Spring is here in the Southern Hemisphere! Which means crisp nights with longer daylight hours and warmer weather. After a long, cold winter-this weather is a welcome relief. But it also makes for ideal growing conditions for grass high in sugars and non-structural carbohydrates (NSC) . This puts susceptible horses at increased risk of laminitis.

What is laminitis?

Laminitis is a painful, often devastating inflammatory condition affecting the lamellar tissue of the foot. Each hoof contains 550-600 primary laminae, and each of those consists of 150-200 secondary laminae. The laminae connect the hoof wall to the coffin bone and function to provide shock absorption during locomotion, holding the coffin bone in place and supporting the horse’s entire body weight against gravity during movement. Laminitis results in the separation or failure of the laminae, causing permanent structural changes in a horse’s foot, often leading to repeated bouts of the condition and lasting lameness. In severe cases, the pedal (coffin) bone in the hoof can rotate and/or sink downward (this is termed founder). The devastating end result can be the coffin bone protruding through the sole of the hoof.

Signs and Symptoms of Laminitis

Laminitis most frequently occurs in the front hooves, which carry the majority of the horse’s weight (about 60%), although it can affect the hind hooves as well.

Common clinical signs include:

  • Reluctance or inability to walk, and/or looking very footsore or ‘toey’ when walking;
  • Weight-shifting between legs;
  • Increased respiratory rate and frequently increased heart rate;
  • A glazed, painful expression;
  • When front feet are affected, a stance with the hind legs camped under the body and forefeet camped out;
  • Bounding (throbbing) digital arterial pulses; and
  • Increased heat of the feet (this can be felt by touching the horse’s effected hooves).

It is extremely important to note that structural damage to the laminae can occur before obvious clinical signs are noticed.


Laminitis can be caused by several different factors, many of which can overlap or occur concurrently. At this time of year, the primary focus is on laminitis which results from eating grass rich in NSC. These NSC can cause blood glucose and insulin levels to skyrocket, resulting in excessive inflammation and damage to the lamellae. Fructans (a particular type of of NSC, often high in grass at this time of the year) pose a further risk to horses. Fructans are largely indigestible to equines, causes undesirable changes in gastrointestinal (GI) microflora and the integrity of the cells which line the GI tract. This is a significant risk factor in the development of laminitis.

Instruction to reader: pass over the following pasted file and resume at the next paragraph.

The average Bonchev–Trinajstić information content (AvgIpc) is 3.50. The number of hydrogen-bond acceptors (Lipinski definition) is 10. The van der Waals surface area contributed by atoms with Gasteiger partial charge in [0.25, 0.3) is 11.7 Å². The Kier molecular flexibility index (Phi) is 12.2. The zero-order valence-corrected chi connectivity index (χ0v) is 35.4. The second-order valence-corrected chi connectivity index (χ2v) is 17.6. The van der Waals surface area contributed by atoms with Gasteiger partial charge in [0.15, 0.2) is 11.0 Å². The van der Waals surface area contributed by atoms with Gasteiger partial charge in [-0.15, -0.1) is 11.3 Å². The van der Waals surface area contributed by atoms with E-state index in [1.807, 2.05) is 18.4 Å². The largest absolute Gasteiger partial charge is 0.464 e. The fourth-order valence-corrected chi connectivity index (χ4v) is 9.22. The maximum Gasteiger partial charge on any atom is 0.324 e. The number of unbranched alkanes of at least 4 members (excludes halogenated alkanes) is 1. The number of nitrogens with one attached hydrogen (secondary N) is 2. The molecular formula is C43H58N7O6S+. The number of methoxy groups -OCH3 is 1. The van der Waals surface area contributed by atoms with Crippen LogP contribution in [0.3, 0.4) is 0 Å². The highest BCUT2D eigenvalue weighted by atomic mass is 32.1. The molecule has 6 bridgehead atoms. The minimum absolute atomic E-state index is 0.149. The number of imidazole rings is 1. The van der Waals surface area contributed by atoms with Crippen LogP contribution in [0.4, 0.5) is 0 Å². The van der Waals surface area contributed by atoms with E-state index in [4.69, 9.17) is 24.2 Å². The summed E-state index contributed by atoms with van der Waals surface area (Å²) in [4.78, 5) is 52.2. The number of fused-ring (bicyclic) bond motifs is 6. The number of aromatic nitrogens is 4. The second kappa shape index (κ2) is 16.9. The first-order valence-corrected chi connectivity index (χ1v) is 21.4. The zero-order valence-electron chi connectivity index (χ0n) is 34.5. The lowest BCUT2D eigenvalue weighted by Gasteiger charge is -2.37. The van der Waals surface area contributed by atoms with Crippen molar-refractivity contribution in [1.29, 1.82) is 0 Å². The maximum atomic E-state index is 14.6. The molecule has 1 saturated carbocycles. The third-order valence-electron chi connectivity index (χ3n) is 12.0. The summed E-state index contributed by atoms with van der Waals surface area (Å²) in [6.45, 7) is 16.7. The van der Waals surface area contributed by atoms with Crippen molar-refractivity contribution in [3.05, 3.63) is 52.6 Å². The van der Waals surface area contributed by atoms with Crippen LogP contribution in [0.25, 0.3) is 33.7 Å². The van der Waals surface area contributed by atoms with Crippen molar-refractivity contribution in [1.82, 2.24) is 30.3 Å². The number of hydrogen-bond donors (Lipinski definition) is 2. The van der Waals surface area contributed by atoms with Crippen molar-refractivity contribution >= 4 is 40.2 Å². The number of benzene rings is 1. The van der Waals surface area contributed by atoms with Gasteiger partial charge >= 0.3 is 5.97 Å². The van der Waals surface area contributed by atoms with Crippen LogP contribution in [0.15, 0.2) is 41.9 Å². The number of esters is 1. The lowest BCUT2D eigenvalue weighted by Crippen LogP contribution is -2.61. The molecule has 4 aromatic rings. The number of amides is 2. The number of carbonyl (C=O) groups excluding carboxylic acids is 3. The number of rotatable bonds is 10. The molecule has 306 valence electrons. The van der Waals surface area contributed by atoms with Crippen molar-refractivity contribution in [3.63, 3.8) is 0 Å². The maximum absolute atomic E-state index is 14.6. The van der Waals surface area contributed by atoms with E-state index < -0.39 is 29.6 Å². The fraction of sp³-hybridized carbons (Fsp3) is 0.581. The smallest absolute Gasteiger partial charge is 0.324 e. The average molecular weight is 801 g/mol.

Horses and ponies most at risk of laminitis at this time of year include those that are overweight and/or have metabolic syndrome, those with Pituitary Pars Intermedia Dysfunction (PPID) (which is often referred to as Equine Cushing’s Disease) and those that have previously had laminitis.


Prevention is key to ensuring your horse’s best health and welfare- and requires a diligent and holistic approach. Providing sufficient roughage (such as soaked hay) which is low in NSC and minimising grazing of grass high in NSC are key. One thing which can catch many people out is that even grass which is not lush and green can be high in NSC. It is imperative to note that the common practice of locking susceptible horses up and giving them minimal hay and/or feed has deleterious health effects on the horse and can actually increase the severity of laminitis.

Exercise is often overlooked, but is imperative in the prevention of laminitis. The effects are multiple: exercise itself has a direct effect on utilising energy, thus helping with weight management of the horse. It also helps to reduce fat tissue and promote lean muscle mass, thereby increasing energy utilisation at rest. But by far the biggest benefit comes from regulating blood glucose levels, through a mechanism that can only be facilitated during exercise.


In the early stages of an acute episode of pasture-associated laminitis, the horse should immediately be removed from the affected pasture. Soaked hay (ensure that the water it is soaked in is discarded away from where the horse can graze it) should be the primary feed source provided until further nutritional advice is sought. Icing the hooves may slow down inflammatory processes and may also impede enzymatic processes associated with the deterioration of the laminar attachments. Icing should be employed for the first 72 hours.

Treatment of the horse with laminitis needs to be tailored to the individual horse and the the factors which have contributed to its condition. Specific feeding plans, combined with appropriate exercise (at a stage where the horse is able to safely and comfortably move), and strategic nutritional and herbal medicine supplementation are imperative. This should only ever be prescribed from someone suitably qualified and experienced. Whilst immediate pain relief may be required for the horse’s welfare in the case of an acute laminitic episode, the use of non-steroidal anti-inflammatories (NSAIDs) such as ‘bute’ must be judicious. Such drugs may actually worsen the condition by further compromising GIT integrity. Additionally, the pain relief provided by these may allowing the horse to move more than appropriate at that stage of its recovery, thereby further damaging the hoof laminae.


Laminitis is a serious, yet largely preventable condition in our equines. Through appropriate dietary and management strategies, and the use of specific nutritional and/or herbal medicine where indicated, a horse’s risk of developing the condition can be minimised. In the horse that has developed laminitis, appropriate early intervention improves the outcome for the horse.

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